LEARNING AND CLASSICAL CONDITIONING 1

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1 1 Learning and Classical Conditioning Jenna Leah Smith The University of Texas at Brownsville

2 2 Synopsis Even though we may not be cognizant of it, the concept of classical conditioning is present in our everyday lives. Acts of classical conditioning are actually based on learned behaviors that we have picked up, sometimes unconsciously, throughout our lifetimes. The intention of this article critique is to provide an overview of Classical Conditioning and describe how it relates to the article written by Lieutenant Colonel Dave Grossman titled Teaching Kids to Kill. Theory and Analysis Classical conditioning is the behavioral learning theory that was founded by Ivan Pavlov who was a Russian physiologist. His research is famously known for utilizing the behaviors of a canine in his experimentation and research. Initially, Pavlov and his assistant recorded the behaviors of the canine s salivating when food was introduced to it. In doing this, the dog would unconsciously associate that it was being presented with food from Pavlov and his assistant. At this point Pavlov and his assistant served as the stimuli that caused the behavioral reactions. Also, the canine learned the taste and the smell of the food during this initial part of the research. As Pavlov continued observing, researching, and recording his findings, he concluded that the dog would have the same reaction at just the sight of the white lab coats that he and his assistant would wear. At this point, Pavlov concluded that the canine associated the white lab coats to the action of being fed food and the stimulus was now the lab coats. Finally, Pavlov introduced

3 3 the sound of a ringing bell upon feeding time of the canine. After repetitive experimentation, Pavlov once again, found that the canine learned to associate the sound to the action of being fed and produced the same salivating behaviors. Pavlov then learned that the stimulus was the ringing of the bell which produced the consistent salivating behaviors. Throughout all of his experimentation and research with introducing different stimuli to the canine, the canine displayed the same behaviors and essentially learned (unconsciously) to associate the introduced stimuli to food. In comparing this theory to the article reviewed, Lieutenant Colonel Dave Grossman makes very logical and valid points in his writing. The main idea that he is presenting is that people (children and young people in particular) are being classically conditioned to believe that killing and acts of violence are acceptable through the use of video games and media violence. He refers to this epidemic as the virus of violence (Grossman, 2000). Throughout the article, he provides example of how individuals have learned and develop skills of violence simply by playing video games which simulate the behavior of killing in such a realistic manner. Grossman couldn t have said it better when he points out, It begins at the age of 18 months, when a child can begin to understand and mimic what is on television. But up until they're six or seven years old they are developmentally, psychologically, physically unable to discern the difference between fantasy and reality. Thus, when a young child sees somebody on TV being shot, stabbed, raped, brutalized, degraded, or murdered, to them it is real, and some of them embrace violence and accept it as a normal and essential survival skill in a brutal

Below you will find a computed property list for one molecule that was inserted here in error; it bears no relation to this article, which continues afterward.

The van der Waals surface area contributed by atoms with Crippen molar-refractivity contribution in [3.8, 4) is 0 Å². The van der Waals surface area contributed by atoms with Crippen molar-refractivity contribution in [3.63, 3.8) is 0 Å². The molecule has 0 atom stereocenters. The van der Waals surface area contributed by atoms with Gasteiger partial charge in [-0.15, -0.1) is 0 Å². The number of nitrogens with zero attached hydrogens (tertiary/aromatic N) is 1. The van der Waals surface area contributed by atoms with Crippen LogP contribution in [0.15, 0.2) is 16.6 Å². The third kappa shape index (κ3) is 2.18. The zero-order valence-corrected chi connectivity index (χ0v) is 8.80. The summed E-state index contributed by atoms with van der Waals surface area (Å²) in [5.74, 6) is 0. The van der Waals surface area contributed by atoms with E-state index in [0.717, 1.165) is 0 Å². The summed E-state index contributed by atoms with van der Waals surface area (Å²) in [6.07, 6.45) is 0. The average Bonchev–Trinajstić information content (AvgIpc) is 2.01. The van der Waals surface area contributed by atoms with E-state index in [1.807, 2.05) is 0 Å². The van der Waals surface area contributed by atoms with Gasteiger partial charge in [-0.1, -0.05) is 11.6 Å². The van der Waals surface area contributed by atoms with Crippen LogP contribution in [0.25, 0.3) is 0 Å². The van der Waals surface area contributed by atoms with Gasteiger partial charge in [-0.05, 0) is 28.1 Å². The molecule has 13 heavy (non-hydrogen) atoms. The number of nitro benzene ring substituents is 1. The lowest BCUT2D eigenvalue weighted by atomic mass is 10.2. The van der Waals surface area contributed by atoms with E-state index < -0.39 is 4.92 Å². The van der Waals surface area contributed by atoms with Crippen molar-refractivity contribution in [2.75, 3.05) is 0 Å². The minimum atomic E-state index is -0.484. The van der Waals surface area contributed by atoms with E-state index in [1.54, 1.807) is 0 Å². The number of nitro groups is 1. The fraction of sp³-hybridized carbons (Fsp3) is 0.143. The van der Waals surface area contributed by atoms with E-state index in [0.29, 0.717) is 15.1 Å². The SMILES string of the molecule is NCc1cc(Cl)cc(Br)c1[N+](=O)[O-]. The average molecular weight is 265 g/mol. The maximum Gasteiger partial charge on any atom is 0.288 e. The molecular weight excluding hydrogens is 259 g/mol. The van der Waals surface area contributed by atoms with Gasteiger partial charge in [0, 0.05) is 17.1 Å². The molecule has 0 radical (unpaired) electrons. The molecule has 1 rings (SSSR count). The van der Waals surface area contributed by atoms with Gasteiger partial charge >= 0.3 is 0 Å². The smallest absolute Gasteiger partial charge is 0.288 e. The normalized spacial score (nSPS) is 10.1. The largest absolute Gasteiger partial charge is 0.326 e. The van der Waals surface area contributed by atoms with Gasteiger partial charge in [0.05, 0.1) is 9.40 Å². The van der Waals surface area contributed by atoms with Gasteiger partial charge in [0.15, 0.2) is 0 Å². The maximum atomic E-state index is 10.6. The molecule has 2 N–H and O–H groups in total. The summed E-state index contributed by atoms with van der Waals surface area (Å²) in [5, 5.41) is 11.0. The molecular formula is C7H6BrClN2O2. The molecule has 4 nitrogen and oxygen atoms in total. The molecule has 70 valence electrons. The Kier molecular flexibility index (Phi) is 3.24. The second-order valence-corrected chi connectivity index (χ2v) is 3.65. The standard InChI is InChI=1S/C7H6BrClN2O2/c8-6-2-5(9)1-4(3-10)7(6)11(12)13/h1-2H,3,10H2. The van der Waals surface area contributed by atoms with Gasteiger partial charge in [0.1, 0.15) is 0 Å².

4 4 new world (Grossman & DeGaetano, 1999). Although the two examples given are very different they both have the same conclusion which is that people (or animals) have the ability to learn behaviors based on stimuli present in the ever day world. The behaviors displayed are triggered unconsciously. Evaluation In conclusion of this article critique, I agree with Lieutenant Colonel Dave Grossman s thoughts that he voiced in his article which suggests that technology (video games) and media violence has a desensitizing effect on those who have repeated exposure it. I believe that classical conditioning can be utilized for a variety of positive and productive means such as in training search and rescue animals and in the field of education, but also believe that society as a whole must be cautioned that it can also be utilized for evil and destructive intentions too.

5 5 References Cherry, K. (2011.) Palvol s Dogs: How Ivan Pavlov Discovered Classical Conditioning. About.com, a New York Times Company. Retrieved from Grossman, D. (2000). Teaching Kids to Kill. Killology Research Group: The Psychological Cost of Learning to Kill. Phi Kappa Phi National Forum, Warrior Science Group. Retrieved from

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